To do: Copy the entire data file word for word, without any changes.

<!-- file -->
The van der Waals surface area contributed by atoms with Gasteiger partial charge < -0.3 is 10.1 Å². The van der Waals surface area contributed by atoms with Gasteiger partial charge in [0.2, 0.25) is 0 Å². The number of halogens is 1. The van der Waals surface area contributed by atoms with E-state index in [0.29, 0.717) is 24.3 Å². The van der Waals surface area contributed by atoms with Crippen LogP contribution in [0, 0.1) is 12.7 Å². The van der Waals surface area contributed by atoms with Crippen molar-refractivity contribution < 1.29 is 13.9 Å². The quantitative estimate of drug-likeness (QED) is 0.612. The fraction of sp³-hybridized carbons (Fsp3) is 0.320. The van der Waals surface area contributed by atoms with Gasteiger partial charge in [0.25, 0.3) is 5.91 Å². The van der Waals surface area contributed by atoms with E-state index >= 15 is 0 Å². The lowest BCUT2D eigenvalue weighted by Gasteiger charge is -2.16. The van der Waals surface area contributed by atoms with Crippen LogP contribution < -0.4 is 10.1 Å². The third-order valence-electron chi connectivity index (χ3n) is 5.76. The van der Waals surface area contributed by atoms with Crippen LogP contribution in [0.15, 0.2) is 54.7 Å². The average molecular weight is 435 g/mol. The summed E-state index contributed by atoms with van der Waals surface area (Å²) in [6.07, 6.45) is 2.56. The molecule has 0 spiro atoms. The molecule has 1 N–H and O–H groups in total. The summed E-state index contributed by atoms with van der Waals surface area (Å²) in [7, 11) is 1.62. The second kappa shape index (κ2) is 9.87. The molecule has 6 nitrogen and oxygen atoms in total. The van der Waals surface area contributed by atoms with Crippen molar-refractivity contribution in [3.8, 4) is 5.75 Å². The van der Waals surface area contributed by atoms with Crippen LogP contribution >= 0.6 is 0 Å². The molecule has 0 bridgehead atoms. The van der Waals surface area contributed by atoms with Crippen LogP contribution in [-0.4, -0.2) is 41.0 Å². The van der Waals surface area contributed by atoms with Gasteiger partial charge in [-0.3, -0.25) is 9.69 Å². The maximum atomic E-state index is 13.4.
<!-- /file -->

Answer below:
The van der Waals surface area contributed by atoms with Gasteiger partial charge < -0.3 is 10.1 Å². The van der Waals surface area contributed by atoms with Gasteiger partial charge in [0.2, 0.25) is 0 Å². The number of halogens is 1. The van der Waals surface area contributed by atoms with E-state index in [0.29, 0.717) is 24.3 Å². The van der Waals surface area contributed by atoms with Crippen LogP contribution in [0, 0.1) is 12.7 Å². The van der Waals surface area contributed by atoms with Crippen molar-refractivity contribution < 1.29 is 13.9 Å². The quantitative estimate of drug-likeness (QED) is 0.612. The fraction of sp³-hybridized carbons (Fsp3) is 0.320. The van der Waals surface area contributed by atoms with Gasteiger partial charge in [0.25, 0.3) is 5.91 Å². The van der Waals surface area contributed by atoms with E-state index >= 15 is 0 Å². The lowest BCUT2D eigenvalue weighted by Gasteiger charge is -2.16. The van der Waals surface area contributed by atoms with Crippen LogP contribution < -0.4 is 10.1 Å². The third-order valence-electron chi connectivity index (χ3n) is 5.76. The van der Waals surface area contributed by atoms with Crippen LogP contribution in [0.15, 0.2) is 54.7 Å². The average molecular weight is 435 g/mol. The summed E-state index contributed by atoms with van der Waals surface area (Å²) in [6.07, 6.45) is 2.56. The molecule has 0 spiro atoms. The molecule has 1 N–H and O–H groups in total. The summed E-state index contributed by atoms with van der Waals surface area (Å²) in [7, 11) is 1.62. The second kappa shape index (κ2) is 9.87. The molecule has 6 nitrogen and oxygen atoms in total. The van der Waals surface area contributed by atoms with Crippen molar-refractivity contribution in [3.8, 4) is 5.75 Å². The van der Waals surface area contributed by atoms with Crippen LogP contribution >= 0.6 is 0 Å². The molecule has 0 bridgehead atoms. The van der Waals surface area contributed by atoms with Crippen LogP contribution in [-0.4, -0.2) is 41.0 Å². The van der Waals surface area contributed by atoms with Gasteiger partial charge in [-0.3, -0.25) is 9.69 Å². The maximum atomic E-state index is 13.4.